Home / Non Pharmaceutical Treatment of Onychomycosis [For Medicare Local]

Non Pharmaceutical Treatment of Onychomycosis [For Medicare Local]

Six ways that podiatrists can assist your patients that may surprise you.

Part 3: Non-pharmaceutical treatment of onychomycosis

 

Typical Fungal Toenail

Recent TGA approval means that Australian podiatrists can now offer laser treatment as an alternative to pharmaceutical treatment of onychomycosis.  The Nd:YAG laser has been shown to have a comparable cure rate to the gold standard of oral Terbinafine treatment.  When considering which method of treatment is appropriate for your patients, there are several matters that no doubt come to mind.

  • Oral Terbinafine requires a positive nail scraping before prescribing.  Around 80% of scrapings return a negative result in the face of a clinically apparent infection creating a significant cost burden shared by the individual and Medicare. This false negative effect denies the patient this intervention leaving only topical applications, which are known to have significantly poorer rates of cure.
  • It is recommended that practitioners assess serum transaminases before and during the standard 12 week treatment, again using Medicare resources to do so.
  • The soundness of the renal and immune systems should also be considered as Terbinafine has been known to incite immunosuppression via neutropenia.
  • Side effects are common and could include nausea, depression and (at the worst extreme) life threatening epidermal necrolysis or liver failure.
  • Care needs to be given to fully inform patients that they should control their consumption of alcohol during the treatment and discretion is urged when heavy alcohol use has occurred in the past.
  • As Terbinafine inhibits the CYP450-2D6 isozyme, drugs that are predominantly metabolized via this pathway need to be carefully monitored and doses reduced accordingly.  This includes (among others) the following drug classes: tricyclic antidepressants, selective serotonin reuptake inhibitors, beta-blockers, class 1C anti-arrhythmics  and MAOIs Type B.
  • Care should be used where polypharmacy already occurs.  This is, of course, a particular concern given the age range of those most commonly afflicted with onychomycosis.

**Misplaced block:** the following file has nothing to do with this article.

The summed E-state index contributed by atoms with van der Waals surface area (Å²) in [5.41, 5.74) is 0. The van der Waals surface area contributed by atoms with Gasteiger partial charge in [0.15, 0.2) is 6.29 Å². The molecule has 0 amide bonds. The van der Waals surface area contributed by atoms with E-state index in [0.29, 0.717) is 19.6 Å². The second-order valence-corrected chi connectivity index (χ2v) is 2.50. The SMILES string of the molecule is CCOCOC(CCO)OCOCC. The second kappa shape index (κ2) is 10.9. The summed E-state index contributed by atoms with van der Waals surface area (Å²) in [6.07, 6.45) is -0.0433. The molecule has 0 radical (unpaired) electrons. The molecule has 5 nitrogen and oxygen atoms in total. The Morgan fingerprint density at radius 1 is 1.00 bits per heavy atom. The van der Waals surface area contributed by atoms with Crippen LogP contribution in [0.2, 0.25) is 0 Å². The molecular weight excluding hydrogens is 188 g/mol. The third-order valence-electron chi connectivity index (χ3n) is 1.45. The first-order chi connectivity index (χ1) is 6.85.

An alternate treatment, newly TGA approved for use in Australia, is the Nd:YAG laser light source.  This device has been used in the USA for fungal nail treatment since 2008, frequently by dermatologists as well as podiatrists.  It has the following benefits:

  • No systemic effects whatsoever
  • Requires only a single 30 minute treatment
  • Does not rely on long term patient compliance
  • No drug interaction concerns
  • Painless application not requiring any anaesthesia
  • Walk in – walk out procedure
  • No need for nail scrapings or blood tests
  • Can be used in diabetic, polypharmic and immunosuppressed patients
  • Has been used in > 100 000 cases with no significant adverse outcome
  • Similar cure rate to the gold standard of oral Terbinafine
  • Contraindication is limited to those patients with significant neuropathy

The laser emits light at a wavelength that penetrates through the nail without damaging it and into the dermal tissue / nail bed below.  Fungal spores are ablated immediately, both in the nail and the subungal tissue.  An inability to penetrate these areas is an obvious failing of the topical treatments. Patients follow a simple routine after treatment to avoid reinfection.  The protocol of our clinics then has our podiatrists review each patient after four months where a second ‘touch-up’ can occur to any recalcitrant spots without additional charge.

If you would like to ask any questions or be provided with further reading on the topic, address your communication to Stephanie Cosgrove at   [email protected] or to our clinical locations in Hamilton, Indooroopilly, Toombul or Bribie Island by using this Contact Us link.

Further patient-directed information can be found here: Patient Info Pack.

Part 1:                        Trochanteric Bursitis – A simple cure

Part 2:                        Nocturnal Paraesthesia

Part 3:                        Non-pharmaceutical treatment of onychomycosis

Part 4:                        Sever’s Disease

Part 5:                        Patello-femoral Pain

Part 6:                        Do Podiatrists still do Chiropody ?

Spread the love
Top